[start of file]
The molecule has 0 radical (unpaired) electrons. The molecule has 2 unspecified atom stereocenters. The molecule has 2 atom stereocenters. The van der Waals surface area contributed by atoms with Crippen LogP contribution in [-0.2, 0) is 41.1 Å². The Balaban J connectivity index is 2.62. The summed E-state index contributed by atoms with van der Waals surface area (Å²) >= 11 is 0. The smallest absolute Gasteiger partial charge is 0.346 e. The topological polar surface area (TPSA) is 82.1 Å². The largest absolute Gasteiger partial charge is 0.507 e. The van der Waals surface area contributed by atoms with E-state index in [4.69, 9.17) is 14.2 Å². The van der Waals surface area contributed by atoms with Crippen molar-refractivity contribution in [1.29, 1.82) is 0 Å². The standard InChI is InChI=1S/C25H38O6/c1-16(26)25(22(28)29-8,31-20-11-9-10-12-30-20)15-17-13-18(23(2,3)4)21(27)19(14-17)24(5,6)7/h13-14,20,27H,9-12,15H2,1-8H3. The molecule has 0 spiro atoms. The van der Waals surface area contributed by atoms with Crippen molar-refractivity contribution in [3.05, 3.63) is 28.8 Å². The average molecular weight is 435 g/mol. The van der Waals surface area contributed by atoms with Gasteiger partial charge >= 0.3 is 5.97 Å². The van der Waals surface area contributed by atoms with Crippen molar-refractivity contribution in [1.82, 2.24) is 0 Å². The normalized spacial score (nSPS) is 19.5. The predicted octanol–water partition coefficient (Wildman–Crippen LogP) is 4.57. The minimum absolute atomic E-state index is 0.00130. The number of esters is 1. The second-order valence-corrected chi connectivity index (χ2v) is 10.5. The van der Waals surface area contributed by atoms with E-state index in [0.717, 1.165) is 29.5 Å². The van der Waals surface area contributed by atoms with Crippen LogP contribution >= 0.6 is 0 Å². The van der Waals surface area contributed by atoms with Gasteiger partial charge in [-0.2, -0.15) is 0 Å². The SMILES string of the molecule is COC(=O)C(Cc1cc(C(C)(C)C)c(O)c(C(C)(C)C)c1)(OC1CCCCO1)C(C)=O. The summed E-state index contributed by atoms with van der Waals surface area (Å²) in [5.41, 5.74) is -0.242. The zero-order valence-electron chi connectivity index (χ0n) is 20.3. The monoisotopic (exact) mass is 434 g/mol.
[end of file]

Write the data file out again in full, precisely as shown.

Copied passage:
The molecule has 0 radical (unpaired) electrons. The molecule has 2 unspecified atom stereocenters. The molecule has 2 atom stereocenters. The van der Waals surface area contributed by atoms with Crippen LogP contribution in [-0.2, 0) is 41.1 Å². The Balaban J connectivity index is 2.62. The summed E-state index contributed by atoms with van der Waals surface area (Å²) >= 11 is 0. The smallest absolute Gasteiger partial charge is 0.346 e. The topological polar surface area (TPSA) is 82.1 Å². The largest absolute Gasteiger partial charge is 0.507 e. The van der Waals surface area contributed by atoms with E-state index in [4.69, 9.17) is 14.2 Å². The van der Waals surface area contributed by atoms with Crippen molar-refractivity contribution in [1.29, 1.82) is 0 Å². The standard InChI is InChI=1S/C25H38O6/c1-16(26)25(22(28)29-8,31-20-11-9-10-12-30-20)15-17-13-18(23(2,3)4)21(27)19(14-17)24(5,6)7/h13-14,20,27H,9-12,15H2,1-8H3. The molecule has 0 spiro atoms. The van der Waals surface area contributed by atoms with Crippen molar-refractivity contribution in [3.05, 3.63) is 28.8 Å². The average molecular weight is 435 g/mol. The van der Waals surface area contributed by atoms with Gasteiger partial charge >= 0.3 is 5.97 Å². The van der Waals surface area contributed by atoms with Crippen molar-refractivity contribution in [1.82, 2.24) is 0 Å². The normalized spacial score (nSPS) is 19.5. The predicted octanol–water partition coefficient (Wildman–Crippen LogP) is 4.57. The minimum absolute atomic E-state index is 0.00130. The number of esters is 1. The second-order valence-corrected chi connectivity index (χ2v) is 10.5. The van der Waals surface area contributed by atoms with E-state index in [0.717, 1.165) is 29.5 Å². The van der Waals surface area contributed by atoms with Crippen LogP contribution >= 0.6 is 0 Å². The van der Waals surface area contributed by atoms with Gasteiger partial charge in [-0.2, -0.15) is 0 Å². The SMILES string of the molecule is COC(=O)C(Cc1cc(C(C)(C)C)c(O)c(C(C)(C)C)c1)(OC1CCCCO1)C(C)=O. The summed E-state index contributed by atoms with van der Waals surface area (Å²) in [5.41, 5.74) is -0.242. The zero-order valence-electron chi connectivity index (χ0n) is 20.3. The monoisotopic (exact) mass is 434 g/mol.